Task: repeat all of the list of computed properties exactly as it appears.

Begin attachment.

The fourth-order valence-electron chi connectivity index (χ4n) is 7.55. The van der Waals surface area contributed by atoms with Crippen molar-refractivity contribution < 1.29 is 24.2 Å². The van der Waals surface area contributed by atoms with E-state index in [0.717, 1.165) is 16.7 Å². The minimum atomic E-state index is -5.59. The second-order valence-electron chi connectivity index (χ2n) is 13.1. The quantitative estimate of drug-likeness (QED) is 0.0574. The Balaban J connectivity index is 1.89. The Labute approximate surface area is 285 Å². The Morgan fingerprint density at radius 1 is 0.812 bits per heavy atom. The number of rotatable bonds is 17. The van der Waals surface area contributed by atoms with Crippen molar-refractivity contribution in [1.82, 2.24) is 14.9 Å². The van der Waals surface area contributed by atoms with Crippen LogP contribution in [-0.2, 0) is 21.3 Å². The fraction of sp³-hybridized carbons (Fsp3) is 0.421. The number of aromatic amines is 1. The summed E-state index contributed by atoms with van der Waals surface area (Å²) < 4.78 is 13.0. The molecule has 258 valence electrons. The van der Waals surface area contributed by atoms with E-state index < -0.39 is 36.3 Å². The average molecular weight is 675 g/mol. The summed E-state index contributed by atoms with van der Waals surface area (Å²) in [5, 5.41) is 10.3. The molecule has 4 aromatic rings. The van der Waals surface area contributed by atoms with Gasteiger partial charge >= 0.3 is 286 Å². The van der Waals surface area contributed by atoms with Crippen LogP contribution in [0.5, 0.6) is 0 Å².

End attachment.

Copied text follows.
The fourth-order valence-electron chi connectivity index (χ4n) is 7.55. The van der Waals surface area contributed by atoms with Crippen molar-refractivity contribution < 1.29 is 24.2 Å². The van der Waals surface area contributed by atoms with E-state index in [0.717, 1.165) is 16.7 Å². The minimum atomic E-state index is -5.59. The second-order valence-electron chi connectivity index (χ2n) is 13.1. The quantitative estimate of drug-likeness (QED) is 0.0574. The Balaban J connectivity index is 1.89. The Labute approximate surface area is 285 Å². The Morgan fingerprint density at radius 1 is 0.812 bits per heavy atom. The number of rotatable bonds is 17. The van der Waals surface area contributed by atoms with Crippen molar-refractivity contribution in [1.82, 2.24) is 14.9 Å². The van der Waals surface area contributed by atoms with Crippen LogP contribution in [-0.2, 0) is 21.3 Å². The fraction of sp³-hybridized carbons (Fsp3) is 0.421. The number of aromatic amines is 1. The summed E-state index contributed by atoms with van der Waals surface area (Å²) < 4.78 is 13.0. The molecule has 258 valence electrons. The van der Waals surface area contributed by atoms with E-state index < -0.39 is 36.3 Å². The average molecular weight is 675 g/mol. The summed E-state index contributed by atoms with van der Waals surface area (Å²) in [5, 5.41) is 10.3. The molecule has 4 aromatic rings. The van der Waals surface area contributed by atoms with Gasteiger partial charge >= 0.3 is 286 Å². The van der Waals surface area contributed by atoms with Crippen LogP contribution in [0.5, 0.6) is 0 Å².